https://doi.org/10.1371/journal.pone.0196243.s001

(TIF)

S1 Table. Z-scores of VPTs obtained from index finger.

Median [lower quartile–upper quartile] values of z-scores from VPTs at all frequencies obtained from index finger on the right hand. Comparisons, using Mann Whitney U-tests, are made between boys and girls, and between subjects with a disease duration of less than and more than 5.3 years. P-values are presented and significant p-values, at 0.05 level, are corrected with Bonferroni corrections for multiple analyses (k = 24) and presented in parenthesis.

https://doi.org/10.1371/journal.pone.0196243.s002

(DOCX)

S2 Table. Z-scores of VPTs obtained from little finger.

Median [lower quartile–upper quartile] values of z-scores from VPTs at all frequencies obtained from little finger on the right hand. Comparisons, using Mann Whitney U-tests, are made between boys and girls, and between subjects with a disease duration of less than and more than 5.3 years. P-values are presented and significant p-values, at 0.05 level, are corrected with Bonferroni corrections for multiple analyses (k = 24) and presented in parenthesis.

https://doi.org/10.1371/journal.pone.0196243.s003

(DOCX)

S3 Table. Z-scores of VPTs obtained from metatarsal heads one and five on the foot.

Median [lower quartile–upper quartile] values of z-scores from VPTs at all frequencies obtained from MTH 1 and MTH 5 on the right foot. Comparisons, using Mann Whitney U-tests, are made between boys and girls, and between subjects with a disease duration of less than and more than 5.3 years. P-values are presented and significant p-values, at 0.05 level, are corrected with Bonferroni corrections for multiple analyses (k = 24) and presented in parenthesis.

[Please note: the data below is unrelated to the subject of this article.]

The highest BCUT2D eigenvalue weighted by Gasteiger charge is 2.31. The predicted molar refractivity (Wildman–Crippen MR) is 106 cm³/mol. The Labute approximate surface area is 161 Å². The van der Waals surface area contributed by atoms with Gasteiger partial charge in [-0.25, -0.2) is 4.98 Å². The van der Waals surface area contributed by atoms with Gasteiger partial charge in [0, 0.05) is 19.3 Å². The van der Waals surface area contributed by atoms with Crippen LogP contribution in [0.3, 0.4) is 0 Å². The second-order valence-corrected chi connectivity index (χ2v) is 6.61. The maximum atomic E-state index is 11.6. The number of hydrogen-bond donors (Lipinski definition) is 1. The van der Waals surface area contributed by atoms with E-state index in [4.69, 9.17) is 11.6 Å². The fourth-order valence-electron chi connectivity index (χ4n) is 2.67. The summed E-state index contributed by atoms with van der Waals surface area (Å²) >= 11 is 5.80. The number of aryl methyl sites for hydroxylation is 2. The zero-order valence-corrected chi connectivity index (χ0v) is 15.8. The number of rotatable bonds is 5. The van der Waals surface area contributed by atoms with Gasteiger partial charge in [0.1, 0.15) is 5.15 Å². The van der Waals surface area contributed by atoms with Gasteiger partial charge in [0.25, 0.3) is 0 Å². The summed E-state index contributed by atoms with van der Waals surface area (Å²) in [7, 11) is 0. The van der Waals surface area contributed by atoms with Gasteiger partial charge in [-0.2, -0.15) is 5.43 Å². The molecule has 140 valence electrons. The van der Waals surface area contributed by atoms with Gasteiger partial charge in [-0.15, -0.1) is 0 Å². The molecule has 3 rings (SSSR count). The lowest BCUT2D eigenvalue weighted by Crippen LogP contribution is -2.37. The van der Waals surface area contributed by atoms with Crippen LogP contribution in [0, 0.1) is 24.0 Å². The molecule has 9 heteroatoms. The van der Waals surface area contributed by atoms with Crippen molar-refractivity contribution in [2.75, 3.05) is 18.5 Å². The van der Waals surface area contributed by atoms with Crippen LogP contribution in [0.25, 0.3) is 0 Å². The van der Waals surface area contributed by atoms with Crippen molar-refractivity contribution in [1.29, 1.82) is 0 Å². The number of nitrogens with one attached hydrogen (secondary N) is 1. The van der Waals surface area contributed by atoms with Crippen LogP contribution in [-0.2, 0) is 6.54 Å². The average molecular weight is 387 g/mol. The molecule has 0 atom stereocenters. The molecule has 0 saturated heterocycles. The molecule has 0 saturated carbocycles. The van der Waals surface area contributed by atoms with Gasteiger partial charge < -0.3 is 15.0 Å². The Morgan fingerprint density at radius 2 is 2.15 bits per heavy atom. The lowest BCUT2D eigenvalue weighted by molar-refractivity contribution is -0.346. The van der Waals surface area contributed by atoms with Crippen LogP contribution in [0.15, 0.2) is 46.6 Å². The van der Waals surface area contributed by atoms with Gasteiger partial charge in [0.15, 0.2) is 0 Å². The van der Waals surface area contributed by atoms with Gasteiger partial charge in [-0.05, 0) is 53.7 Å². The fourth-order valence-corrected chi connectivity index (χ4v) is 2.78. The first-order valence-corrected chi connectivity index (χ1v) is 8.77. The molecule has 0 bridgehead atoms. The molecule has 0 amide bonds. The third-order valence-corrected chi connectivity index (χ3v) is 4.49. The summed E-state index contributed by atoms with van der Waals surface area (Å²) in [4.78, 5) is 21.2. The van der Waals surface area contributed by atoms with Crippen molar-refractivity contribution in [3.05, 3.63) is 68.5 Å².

https://doi.org/10.1371/journal.pone.0196243.s004

(DOCX)

S4 Table. Characteristics of subjects divided by treatment methods.

Values are expressed as medians [lower quartile–upper quartile]. HbA1c-values are given as % and due to IFCC standard in parenthesis (mmol/mol). Significant p-values at 0.05 level are in bold.

* n = 42 for “HbA1c, 2-year mean”.

† n = 38 for “HbA1c, 1-year mean” and n = 35 for “HbA1c 2-year mean”.

‡ n = 23 for “HbA1c, 1-year mean” and n = 21 for “HbA1c, 2-year mean”.

§ Comparison of characteristics between subjects treated CSII and subjects treated with MDI using Mann-Whitney U-test.

https://doi.org/10.1371/journal.pone.0196243.s005

(DOCX)

Acknowledgments

Grants were received from Lund University and Skåne County Council for Research and Development (LD). Funds were received as well from, VINNOVA (LD), Sydvästra Skånes Diabetesförening (LD), the Swedish Diabetes Foundation (LD) and the Swedish Childhood Diabetes Foundation (HEL and EI). The funders had no role in study design, data collection and analysis, decision to publish, or preparation of the manuscript.